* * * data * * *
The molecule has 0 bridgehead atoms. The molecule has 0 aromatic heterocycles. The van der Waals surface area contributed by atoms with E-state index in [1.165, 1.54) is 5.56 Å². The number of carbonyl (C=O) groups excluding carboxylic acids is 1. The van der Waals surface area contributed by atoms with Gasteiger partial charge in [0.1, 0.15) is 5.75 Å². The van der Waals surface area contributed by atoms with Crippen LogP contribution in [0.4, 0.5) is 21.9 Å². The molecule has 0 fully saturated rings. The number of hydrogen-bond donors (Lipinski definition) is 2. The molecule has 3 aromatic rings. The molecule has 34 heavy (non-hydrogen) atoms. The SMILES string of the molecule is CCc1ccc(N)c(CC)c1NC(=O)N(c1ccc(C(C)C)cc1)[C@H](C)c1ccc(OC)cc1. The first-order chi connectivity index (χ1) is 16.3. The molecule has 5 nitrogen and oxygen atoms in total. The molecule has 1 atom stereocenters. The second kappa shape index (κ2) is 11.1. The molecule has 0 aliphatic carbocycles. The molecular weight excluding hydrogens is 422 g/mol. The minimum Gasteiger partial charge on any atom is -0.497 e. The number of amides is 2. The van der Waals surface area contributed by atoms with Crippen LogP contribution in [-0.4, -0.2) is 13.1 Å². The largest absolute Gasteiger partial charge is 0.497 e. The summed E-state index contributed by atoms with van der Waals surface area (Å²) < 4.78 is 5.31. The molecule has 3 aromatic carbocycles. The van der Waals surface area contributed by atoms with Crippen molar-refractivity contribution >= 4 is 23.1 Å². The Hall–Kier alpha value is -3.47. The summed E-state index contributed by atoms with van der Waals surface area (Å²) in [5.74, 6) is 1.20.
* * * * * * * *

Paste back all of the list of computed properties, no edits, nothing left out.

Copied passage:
The molecule has 0 bridgehead atoms. The molecule has 0 aromatic heterocycles. The van der Waals surface area contributed by atoms with E-state index in [1.165, 1.54) is 5.56 Å². The number of carbonyl (C=O) groups excluding carboxylic acids is 1. The van der Waals surface area contributed by atoms with Gasteiger partial charge in [0.1, 0.15) is 5.75 Å². The van der Waals surface area contributed by atoms with Crippen LogP contribution in [0.4, 0.5) is 21.9 Å². The molecule has 0 fully saturated rings. The number of hydrogen-bond donors (Lipinski definition) is 2. The molecule has 3 aromatic rings. The molecule has 34 heavy (non-hydrogen) atoms. The SMILES string of the molecule is CCc1ccc(N)c(CC)c1NC(=O)N(c1ccc(C(C)C)cc1)[C@H](C)c1ccc(OC)cc1. The first-order chi connectivity index (χ1) is 16.3. The molecule has 5 nitrogen and oxygen atoms in total. The molecule has 1 atom stereocenters. The second kappa shape index (κ2) is 11.1. The molecule has 0 aliphatic carbocycles. The molecular weight excluding hydrogens is 422 g/mol. The minimum Gasteiger partial charge on any atom is -0.497 e. The number of amides is 2. The van der Waals surface area contributed by atoms with Crippen LogP contribution in [-0.4, -0.2) is 13.1 Å². The largest absolute Gasteiger partial charge is 0.497 e. The summed E-state index contributed by atoms with van der Waals surface area (Å²) < 4.78 is 5.31. The molecule has 3 aromatic carbocycles. The van der Waals surface area contributed by atoms with Crippen molar-refractivity contribution >= 4 is 23.1 Å². The Hall–Kier alpha value is -3.47. The summed E-state index contributed by atoms with van der Waals surface area (Å²) in [5.74, 6) is 1.20.